10. Steve I'm glad that this slob's blood lust grabbed your attention, but your concluding implication of "how do we hold up our heads?" is something that I'd ask you to further consider. Our assumptions are sometimes so familiar to us that they can escape detection as fitting a harmful pattern. I'm not saying this is you personally; but I hear variations of this so often that I think it should be addressed. If this "pot calling the kettle black" stance remains a prevalent attitude, then we're not just stuck - we're screwed. Whether by spear, hook, or net; unsustainable acquisition is still the operating principle and our oceans are slated for functional extinction in less than 40 years. Nearly all nations can easily be condemned for their own citizens' atrocities against nature, but claiming membership into some collective national guilt as a reason to postpone positive individual action becomes a form of consent that condones more devastation. Any meaningful stance regarding species preservation, stewardship, etc. shouldn't be influenced by your nation's acts. We're global citizens first. Each person's actions have to originate as a member of nothing more than as a member of humankind - a species capable of consideration for the greater good - before any consideration of nationality. Everyone has an equal entitlement to safeguard the land and oceans from any bullying predators who set themselves up as deciders of any wild creature's fate. Whether protecting these still threatened Florida Goliaths or Palau's Bumpheads and Napoleons...these animals don't check passports; they just want and need to live. Any cultural imperative is trumped by the moral imperative for a species right to continue.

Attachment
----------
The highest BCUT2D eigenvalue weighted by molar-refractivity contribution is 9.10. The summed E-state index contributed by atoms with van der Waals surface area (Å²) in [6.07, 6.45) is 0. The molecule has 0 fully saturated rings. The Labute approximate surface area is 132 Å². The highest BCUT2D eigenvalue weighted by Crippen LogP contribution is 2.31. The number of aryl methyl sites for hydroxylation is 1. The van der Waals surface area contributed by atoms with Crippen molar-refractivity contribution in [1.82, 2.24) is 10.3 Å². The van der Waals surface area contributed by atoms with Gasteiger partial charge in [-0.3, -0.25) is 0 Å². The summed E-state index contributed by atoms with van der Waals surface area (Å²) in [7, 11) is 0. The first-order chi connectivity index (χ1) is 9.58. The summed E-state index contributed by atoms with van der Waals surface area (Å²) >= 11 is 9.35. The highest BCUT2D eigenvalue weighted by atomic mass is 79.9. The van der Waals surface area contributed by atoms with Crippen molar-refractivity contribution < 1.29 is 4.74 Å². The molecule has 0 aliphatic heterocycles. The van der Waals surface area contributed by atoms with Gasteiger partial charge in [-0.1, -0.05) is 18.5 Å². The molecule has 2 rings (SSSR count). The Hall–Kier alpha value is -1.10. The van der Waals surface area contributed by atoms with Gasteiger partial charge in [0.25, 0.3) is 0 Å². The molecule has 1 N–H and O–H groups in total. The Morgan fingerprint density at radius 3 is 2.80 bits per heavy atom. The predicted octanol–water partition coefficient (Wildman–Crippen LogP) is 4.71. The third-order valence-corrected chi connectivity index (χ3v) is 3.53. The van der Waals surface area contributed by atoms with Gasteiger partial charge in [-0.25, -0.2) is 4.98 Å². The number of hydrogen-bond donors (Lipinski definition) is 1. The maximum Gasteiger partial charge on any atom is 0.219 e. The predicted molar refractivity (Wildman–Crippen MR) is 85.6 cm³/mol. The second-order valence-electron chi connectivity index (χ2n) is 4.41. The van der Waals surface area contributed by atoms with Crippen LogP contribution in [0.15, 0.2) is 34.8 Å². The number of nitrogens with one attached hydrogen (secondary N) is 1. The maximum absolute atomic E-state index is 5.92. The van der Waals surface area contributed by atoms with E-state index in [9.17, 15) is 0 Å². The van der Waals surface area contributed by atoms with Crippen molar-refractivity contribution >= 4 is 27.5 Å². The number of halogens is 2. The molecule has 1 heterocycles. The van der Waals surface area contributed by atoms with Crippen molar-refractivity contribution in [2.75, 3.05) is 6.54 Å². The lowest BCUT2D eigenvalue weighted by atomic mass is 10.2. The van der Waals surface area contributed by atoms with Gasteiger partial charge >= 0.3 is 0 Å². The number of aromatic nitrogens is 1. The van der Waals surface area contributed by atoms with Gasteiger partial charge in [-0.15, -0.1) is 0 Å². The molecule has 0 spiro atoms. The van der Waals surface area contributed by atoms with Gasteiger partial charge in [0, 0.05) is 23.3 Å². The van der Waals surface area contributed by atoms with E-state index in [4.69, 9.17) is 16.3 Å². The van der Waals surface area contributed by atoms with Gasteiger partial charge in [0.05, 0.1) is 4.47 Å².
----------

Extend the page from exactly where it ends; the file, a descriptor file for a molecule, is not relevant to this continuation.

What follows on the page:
11. ".....The propose culling (because that is what it is, not for scientific research) of 400 Goliaths is strictly political move to appease a group of people who have been beating on the FWC Commissioners. It is knee jerk move. The scientific community have most of the data, but they haven't been able to assimilate all of it. Furthermore, from what I got from FWC fishery staff, they are in no way ready, or able to handle delivery of even a fraction of the propose number of fish the Gulf Council is trying green light with the Sate and Feds. So where would these fish be taken, most likely the nearest seafood market. So much for their Scientific collection campaign." I'll lend some more credibility to Walt Sterns' claim: When the GG issue surfaced the first time around, I got in touch with Walt & wrote up the original petition for DPG that still seems to be getting used (with some transformations). Anyway, in doing research to see which force was pushing this legislation, I wandered over to the "dark side" to see who/what was driving this. The following notes comes from trolling spearboard.com at that time (be sure not to miss the science-based mentality of the last mastermind): http://www.spearboard.com/showthread.php?t...Grouper+Harvest [bold fonts are mine] Interested In A Limited Goliath Grouper Harvest? Here's How We Get One: post #1 A fellow dive club member just called me last week about an acquaintance he has with a very high ranking official in the FWC. In their conversations, this person has expressed the desire to get diver-based info on goliath grouper populations, and behavior around the state. He wants to take this info to form a springboard for a very possible limited harvest sometime in the near future. I just got off the phone with this gentleman today, and although he declined that he be identified due to not wanting to get barraged with phone calls/emails, he is very interested in what we have to say. Ultimately, both he, and several other key personnel would like for a limited harvest along the lines of the alligator lottery to occur. A limited number of kill tags would be given out to those that apply, and for a fee would allow that fisherman to harvest a goliath. This is provided that the fisherman report the info regarding the catch, and surrender the filleted carcass for scientific study. What he asking is for anecdotal info, photos, and video. Please reply on this thread in non-inflammatory manner, and provide your feedback. I am going to email him the link to this thread so that he, and his associates at the FWC may read, and see. They want to know: *Where are you seeing them *How many *What size *Their behaviors especially if they are aggressive *What you have seen them eat *If you have seen increase in their populations *Anything else pertinent to determining whether a limited harvest can work. Let's represent our spearfishing community, and flex our muscle in a constructive way. Thanks. AJ Suarez ***** post#3 AJ- This idea sure sounds farmiliar...Wait!! I know. It was my idea. And it is moving forward. Good to hear it from another perspective. The Goliath harvest was discussed at the reef fish advisory panel meeting and also at the last Gulf Council Meeting. The FRA is on it. Let's all put up some information here. When the time comes, I'll let you all know where to direct your emails and phone calls. If you haven't joined the FRA, now is the time. To review, the Fishing Rights Alliance is: For moving the longlines out to 50 fathoms (at least) For equal treatment of spearguns as fishing tackle For the limited harvest of Goliath Grouper Responsible for SAVING YOUR HOGFISH LIMITS Against the EXTREME reduction of the bag limit for Red grouper due to its disproportionate impact on recreational anglers. JOIN THE FRA TODAY!!! Join the Fishing Rights Alliance ****** [Also, response from: http://www.spearboard.com/showthread.php?t=47996] Does everyone know that any moderator has the capability to run an IP search and find out who and where the posts are coming from? Is everyone aware that this website is monitored each and every day by State and Federal law enforcement officials? Is everyone aware that it is read by members of the Gulf Council and the South Atlantic Council? Is everyone aware that it is read by the Florida Willdlife commisioners? Is everyone aware that it is read by the National Marine Fisheries Service? Is everyone aware it is read every single day by members of the Ocean Conservancy and other environmental extremist groups who are constantly trying to find ammunition to use against the sport of Spearfishing?? Does everyone know that Spearboard posts have already been used to tarnish spearfisherman and the sport! PLEASE! Think about what you post!! Spearboard is not some little place that you can be anonymous and chat with a couple buddies anymore. Its read worldwide by a great many people, many of which can effect the sport of Spearfishing a great deal. WWW.SPEARFISHINGSPUC.ORG WWW.DIVEFSDA.COM *** Re: The Law may hunt you down for showing illegal fish activity on the Internet! Quote: Originally Posted by inletsurf Save your gay ass moaning for the douche freediving forums and man the f**k up if you want to play over here, because this forum here ain't nothing but guys legally killing fish and enjoying every minute of it, from the shot, to the blood spatter on the gunnel. You hypocritical, judgemental douche bags from the west coast that have a problem with this post can suck this big 'ol florida d**k because thats how we roll. Open wide, bitches. Kick ass bro!!!